Exchange 2013: Recipient Filtering Agent (More Lessons in Proxy)

NOTE: This post – drafted, composed, written, and published by me – originally appeared on and is potentially (c) Microsoft.

With the arrival of Exchange 2013 came some design changes and, with those changes, inevitably something was bound to catch us off-guard. To help explain this better, enter the proxy from the CAS Frontend to the Mailbox backend.

All SMTP connections (we’re focusing on SMTP for this post) utilize the proxy of the Frontend Transport to make an SMTP connection. Even on multi-role servers, the incoming request on 25 utilizes the proxy to 2525 for Transport.

Here is a screenshot over-view of Transport from a previous EHLO blog:

The introduction of protocol proxy isn’t limited to SMTP but we’re focusing on SMTP, as it’s relevant to this post.


With the introduction of protocol proxy, there was an introduction of an issue with Transport Agents. Namely, Transport Agents that were installed on a Frontend server (CAS) were actually installed on a backend server. To get around this issue, one had to use local PowerShell and add the Exchange PowerShell Snap-in. However, what wasn’t consider is the following:


An Exchange Administrator installs the Transport Agents via PowerShell on the backend server and enables the Recipient Filtering Agent. [This introduces our problem.]


User A, external of the organization, composes a message to User B and an invalid recipient, User C, who are internal of the organization. The invalid recipient source isn’t as important as the fact that the invalid recipient exists in the header. When the external mail server connects to the on-premises Frontend, the typical SMTP traffic occurs:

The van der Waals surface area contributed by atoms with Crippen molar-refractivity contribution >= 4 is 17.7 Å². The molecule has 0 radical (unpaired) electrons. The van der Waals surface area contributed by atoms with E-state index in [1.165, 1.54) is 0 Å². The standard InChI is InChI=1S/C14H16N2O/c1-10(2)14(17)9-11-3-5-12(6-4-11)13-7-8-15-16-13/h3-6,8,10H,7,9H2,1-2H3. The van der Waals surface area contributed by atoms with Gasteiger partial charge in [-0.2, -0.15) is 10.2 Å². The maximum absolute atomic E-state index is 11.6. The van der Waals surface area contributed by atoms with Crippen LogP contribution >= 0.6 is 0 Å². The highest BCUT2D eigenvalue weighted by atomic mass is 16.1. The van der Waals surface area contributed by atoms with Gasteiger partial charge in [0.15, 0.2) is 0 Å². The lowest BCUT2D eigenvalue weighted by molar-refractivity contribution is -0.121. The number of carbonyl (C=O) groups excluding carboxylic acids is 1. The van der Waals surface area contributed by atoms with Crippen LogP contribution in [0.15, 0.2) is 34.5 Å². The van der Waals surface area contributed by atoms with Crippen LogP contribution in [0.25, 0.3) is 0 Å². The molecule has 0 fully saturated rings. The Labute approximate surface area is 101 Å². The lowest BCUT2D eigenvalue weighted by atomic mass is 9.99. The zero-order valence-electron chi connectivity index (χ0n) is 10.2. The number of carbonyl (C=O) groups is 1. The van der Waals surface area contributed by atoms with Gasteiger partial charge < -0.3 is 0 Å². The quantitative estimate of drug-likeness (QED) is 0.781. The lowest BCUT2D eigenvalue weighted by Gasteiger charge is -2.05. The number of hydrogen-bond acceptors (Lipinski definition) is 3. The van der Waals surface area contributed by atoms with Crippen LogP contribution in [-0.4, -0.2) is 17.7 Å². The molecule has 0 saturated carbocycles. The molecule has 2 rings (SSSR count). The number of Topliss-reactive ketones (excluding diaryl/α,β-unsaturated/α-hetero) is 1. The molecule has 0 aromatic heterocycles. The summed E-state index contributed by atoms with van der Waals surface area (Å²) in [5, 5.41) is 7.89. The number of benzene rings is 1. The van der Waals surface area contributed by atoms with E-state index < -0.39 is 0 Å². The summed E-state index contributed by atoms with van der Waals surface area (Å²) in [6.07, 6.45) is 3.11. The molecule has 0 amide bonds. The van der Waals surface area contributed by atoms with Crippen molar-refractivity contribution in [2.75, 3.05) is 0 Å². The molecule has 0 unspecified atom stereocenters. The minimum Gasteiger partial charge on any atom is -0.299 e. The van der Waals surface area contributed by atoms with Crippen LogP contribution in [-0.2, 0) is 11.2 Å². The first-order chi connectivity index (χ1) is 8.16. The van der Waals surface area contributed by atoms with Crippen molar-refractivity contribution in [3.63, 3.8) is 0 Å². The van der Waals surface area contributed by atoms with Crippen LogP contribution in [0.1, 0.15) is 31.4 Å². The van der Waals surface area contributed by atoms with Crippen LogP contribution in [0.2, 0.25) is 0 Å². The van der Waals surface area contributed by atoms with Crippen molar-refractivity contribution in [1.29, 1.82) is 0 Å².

1. EHLO <domain>
  2. Server responds with “Hello <domain>”
  3. MAIL FROM: [email protected]
  4. Server responds with “Sender O.K.”
  5. RCPT TO: [email protected]
  6. RCPT TO: [email protected]
  7. DATA command is sent


At this point in the session, the proxy connection is sent to the mailbox server that hosts UserB. The server, seeing that UserB exists responds with Recipient o.k. but, due to tar-pit, this doesn’t quite reach the Frontend, yet. When the Mailbox server receives UserC, it responds with 5.1.1 but this is during the data stream. This causes an NDR to be generated for all recipients of the message. This also means that the valid recipient never receives the email.


This is an issue with Exchange 2013 and the fully supported scenario is to only activate the recipient filtering agent on the Frontend server. The Frontend will respond correctly with the “250 2.1.5 Recipient OK” and “5.1.1 Invalid Recipient”, while the correct recipient receives the email and an NDR is generated for the invalid recipient.

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